Entrepreneurs and investors say that the pandemic crisis has pushed revenue growth and that they see businesses adopting more and more technology solutions. The widespread perception is that Covid-19 has sped processes that were anyway happening and that the switch is taking place sooner. Tech companies don't want to miss the opportunity and are investing large amounts on marketing and sales as well as developing products that are adapted to customers.
2. Free money is looking to flow
But business opportunity is not the only factor pushing up the valuation of companies. The share indices on Wall Street are at very high levels and Nasdaq reached an all time high last month, although since then it has fallen back 8% but is still 30% higher than the start of 2020 and 70% higher than it was at its low-point in March.
The Wall Street rises are being led by tech companies. The trillion dollar company valuation barrier was only broken last year by companies like Apple and Microsoft and yet by August Apple broke the $2 billion barrier. The stock market rises have been assisted by the US Federal Reserve, which has injected $2 trillion into the markets and consequently the belief is that zero interest bank rates will be with us for a long time to come.
There is a connection between the public and private markets because institutional bodies back the venture capital funds and private equity investment funds that put their money into privately-held tech companies. They may have already committed to invest in funds but if for example there was a crisis on the stock exchanges, there would be pressure for them to slow their investments in the private market. At the same time the multiples on the stock markets, and the option of conducting public offerings at high valuations, is also pushing up the level of valuations on the private market.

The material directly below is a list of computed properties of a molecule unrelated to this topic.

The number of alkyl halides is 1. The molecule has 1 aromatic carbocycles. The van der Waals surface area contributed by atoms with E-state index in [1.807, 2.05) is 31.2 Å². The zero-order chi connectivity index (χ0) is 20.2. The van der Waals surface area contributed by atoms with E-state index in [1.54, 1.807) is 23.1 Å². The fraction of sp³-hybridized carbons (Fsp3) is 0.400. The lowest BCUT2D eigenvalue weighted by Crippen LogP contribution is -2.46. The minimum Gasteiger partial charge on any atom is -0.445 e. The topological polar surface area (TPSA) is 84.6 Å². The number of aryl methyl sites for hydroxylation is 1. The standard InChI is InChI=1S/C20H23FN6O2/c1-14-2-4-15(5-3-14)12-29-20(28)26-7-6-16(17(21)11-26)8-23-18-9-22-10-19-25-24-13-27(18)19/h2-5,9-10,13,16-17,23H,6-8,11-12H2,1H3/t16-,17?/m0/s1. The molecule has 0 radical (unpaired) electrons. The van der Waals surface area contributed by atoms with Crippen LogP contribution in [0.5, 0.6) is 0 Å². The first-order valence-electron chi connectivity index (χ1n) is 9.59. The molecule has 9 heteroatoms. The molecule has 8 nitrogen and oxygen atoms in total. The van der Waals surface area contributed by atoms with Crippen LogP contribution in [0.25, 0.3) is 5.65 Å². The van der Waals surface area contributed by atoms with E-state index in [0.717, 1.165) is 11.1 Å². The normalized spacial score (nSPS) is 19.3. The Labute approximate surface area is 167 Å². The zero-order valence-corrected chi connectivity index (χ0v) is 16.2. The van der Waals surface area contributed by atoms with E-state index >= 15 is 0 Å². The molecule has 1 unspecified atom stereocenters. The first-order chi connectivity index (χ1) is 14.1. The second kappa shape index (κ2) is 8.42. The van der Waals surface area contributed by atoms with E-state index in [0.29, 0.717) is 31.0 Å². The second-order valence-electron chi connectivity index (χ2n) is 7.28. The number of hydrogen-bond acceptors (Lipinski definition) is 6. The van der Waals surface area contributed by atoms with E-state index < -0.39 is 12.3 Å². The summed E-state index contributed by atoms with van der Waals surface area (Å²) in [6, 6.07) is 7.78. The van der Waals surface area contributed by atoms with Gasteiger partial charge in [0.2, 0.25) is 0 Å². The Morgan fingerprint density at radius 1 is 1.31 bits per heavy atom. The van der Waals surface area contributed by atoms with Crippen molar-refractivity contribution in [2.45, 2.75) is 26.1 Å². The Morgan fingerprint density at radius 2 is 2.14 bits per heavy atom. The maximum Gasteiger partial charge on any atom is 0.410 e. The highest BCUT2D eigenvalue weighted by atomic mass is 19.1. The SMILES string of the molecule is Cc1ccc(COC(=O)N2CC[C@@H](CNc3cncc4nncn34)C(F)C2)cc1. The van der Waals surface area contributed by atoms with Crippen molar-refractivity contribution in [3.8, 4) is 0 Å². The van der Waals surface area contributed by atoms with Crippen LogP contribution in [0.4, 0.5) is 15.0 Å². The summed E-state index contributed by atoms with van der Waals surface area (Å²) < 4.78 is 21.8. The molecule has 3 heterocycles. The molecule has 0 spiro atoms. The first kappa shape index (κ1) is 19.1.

Is a bubble developing?
There is certainly logic in the optimism about the ability of tech companies to continue performing well because customers genuinely are adopting technologies in a rapid way. Yet it is still unclear whether a bubble is developing here. The markets are awash with money, among other reasons because funds came into the crisis with large amounts in their coffers and seeking investments. The desire of investors not to miss the companies that are benefitting from the crisis is causing the market boom.
Tipalti's CEO Chen Amit said that his company was receiving offers of investment from funds on almost a daily basis and that they were able to raise money just two weeks after showing a presentation and only four days after meeting with investors. For their part investors say it is taking less and less time for them to raise money.